Employment On and Off-Campus

Working On Campus

Work-Study: a financial award that enables you to work on campus for 8 hours/week. Most jobs on campus are only available to students with a work-study award. There are payroll jobs which are often for positions in which a special skill is required, such as knowledge of physics, chemistry, music, graphic design, etc. or with Sodexo, the campus food service office.

Payroll Jobs: available to all students, whether or not you have a work-study award. 

The Financial Aid Office

lists all current available student jobs

ALL international students are limited by their visa to  working no more than 20 hours per week . Since University time cards are issued for a calendar month, you must be careful not to exceed 80 hours for any given month. Working more than 20 hours per week is in direct violation of your student F-1 or J-1 visa. Students are allowed to work up to 40 hours per week when classes are not in session, winter and summer break.

A Social Security Card must be obtained to work in the United States.

Put your campus address on the social security application so that your card is sent directly to you. 

Most students receive their social security card in the mail 2 weeks after they apply. You are eligible to work immediately after you apply for your social security card.

At the beginning of each semester, several trips will be scheduled to take students to the Social Security Office to submit your application. You must apply in person. If you need to go to the Social Security Office later in the semester you will need to make independent arrangements.

To receive a paycheck  the U.S. requires every student to complete the I-9 and W-4 tax forms. You can complete these at the Financial Aid Office, which will require that you have your social security number. You must take your passport with you to complete these forms since you are required to establish your identity. Once the I-9 and W-4 forms are completed the University can issue you a time card which is required to be completed and submitted to the Business Office in order to receive a paycheck.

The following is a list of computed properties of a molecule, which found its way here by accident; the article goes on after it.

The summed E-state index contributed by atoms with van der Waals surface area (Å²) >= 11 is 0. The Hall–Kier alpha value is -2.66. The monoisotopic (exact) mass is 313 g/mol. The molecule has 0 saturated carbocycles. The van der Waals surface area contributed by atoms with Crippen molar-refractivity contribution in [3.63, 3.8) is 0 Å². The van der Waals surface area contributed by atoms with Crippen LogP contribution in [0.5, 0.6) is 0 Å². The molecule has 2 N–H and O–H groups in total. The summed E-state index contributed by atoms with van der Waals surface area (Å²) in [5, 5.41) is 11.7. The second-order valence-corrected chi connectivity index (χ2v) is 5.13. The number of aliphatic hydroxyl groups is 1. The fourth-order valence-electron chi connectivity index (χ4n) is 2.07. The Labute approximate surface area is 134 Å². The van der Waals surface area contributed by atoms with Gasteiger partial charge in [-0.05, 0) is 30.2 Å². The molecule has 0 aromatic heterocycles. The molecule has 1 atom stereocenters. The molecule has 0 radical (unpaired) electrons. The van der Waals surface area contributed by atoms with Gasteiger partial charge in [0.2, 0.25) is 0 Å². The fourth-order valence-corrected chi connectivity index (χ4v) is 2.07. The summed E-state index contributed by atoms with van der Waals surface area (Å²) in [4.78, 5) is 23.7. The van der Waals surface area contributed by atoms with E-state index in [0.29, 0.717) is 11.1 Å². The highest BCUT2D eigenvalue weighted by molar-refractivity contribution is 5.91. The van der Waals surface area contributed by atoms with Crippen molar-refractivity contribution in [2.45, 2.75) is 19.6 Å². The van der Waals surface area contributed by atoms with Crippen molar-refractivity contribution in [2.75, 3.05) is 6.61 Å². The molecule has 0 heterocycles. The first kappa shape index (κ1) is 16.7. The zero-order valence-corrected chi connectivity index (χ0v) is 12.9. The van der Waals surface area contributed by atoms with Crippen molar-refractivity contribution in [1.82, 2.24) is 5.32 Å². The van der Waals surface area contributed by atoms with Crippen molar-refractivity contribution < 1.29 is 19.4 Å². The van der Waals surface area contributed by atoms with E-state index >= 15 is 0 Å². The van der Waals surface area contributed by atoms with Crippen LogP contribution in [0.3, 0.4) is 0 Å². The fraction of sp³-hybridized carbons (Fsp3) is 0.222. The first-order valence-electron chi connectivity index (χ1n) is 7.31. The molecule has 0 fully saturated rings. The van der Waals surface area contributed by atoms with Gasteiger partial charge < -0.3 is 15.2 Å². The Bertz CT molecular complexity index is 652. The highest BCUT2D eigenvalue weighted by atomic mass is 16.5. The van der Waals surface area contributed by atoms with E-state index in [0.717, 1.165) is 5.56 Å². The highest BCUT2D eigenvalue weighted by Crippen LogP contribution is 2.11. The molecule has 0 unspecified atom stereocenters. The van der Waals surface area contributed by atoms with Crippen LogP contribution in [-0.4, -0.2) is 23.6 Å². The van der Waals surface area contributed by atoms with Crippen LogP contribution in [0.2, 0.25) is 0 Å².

Working Off Campus

Going Global Career and Employment Resources include: world-wide job openings, internship listings, industry profiles and country-specific career information. More than 30,000 pages of constantly-updated content is included on topics such as: work permit/visa regulations, resume writing guidelines and examples, employment trends, salary ranges, networking groups, cultural/interviewing advice, corporate profiles and worldwide job listings... plus much more! Instant access to thousands of visa petitions from U.S. employers seeking to hire international talent. Search by location, job title, occupation and company name. Salary information provided for each application. Customized search engine provides access to all 400,000+ visa petitions from the U.S. Department of Labor.  

Curricular Practical Training (CPT)

In order to do internships off-campus F-1 international students must receive work authorization known as CPT. This applies to both paid and unpaid positions. While in school, you can only be approved for part-time CPT which is 20 hour or less per week. In order to be eligible for CPT, F-1 international students must be in-status for at least one academic year.

What is CPT?

Curricular Practical Training (CPT) is defined as “employment which is an integral part of an established curriculum, including alternate work/study, internship, cooperative education, or any other type of required internship or practicum which is offered by sponsoring employers through cooperative agreements with the school.”

It is required that you receive academic credit for CPT.

CPT Forms and paperwork:

Examples of CPT:

  • summer research at another university in the US during winter, spring, or summer break
  • unpaid internship/job off-campus anywhere in the United States
  • paid internship/job off-campus anywhere in the United States
  • 2 week accounting program with an accounting firm in Chicago

You need to know that CPT:

  • may be paid or unpaid employment. An unpaid internship is considered CPT.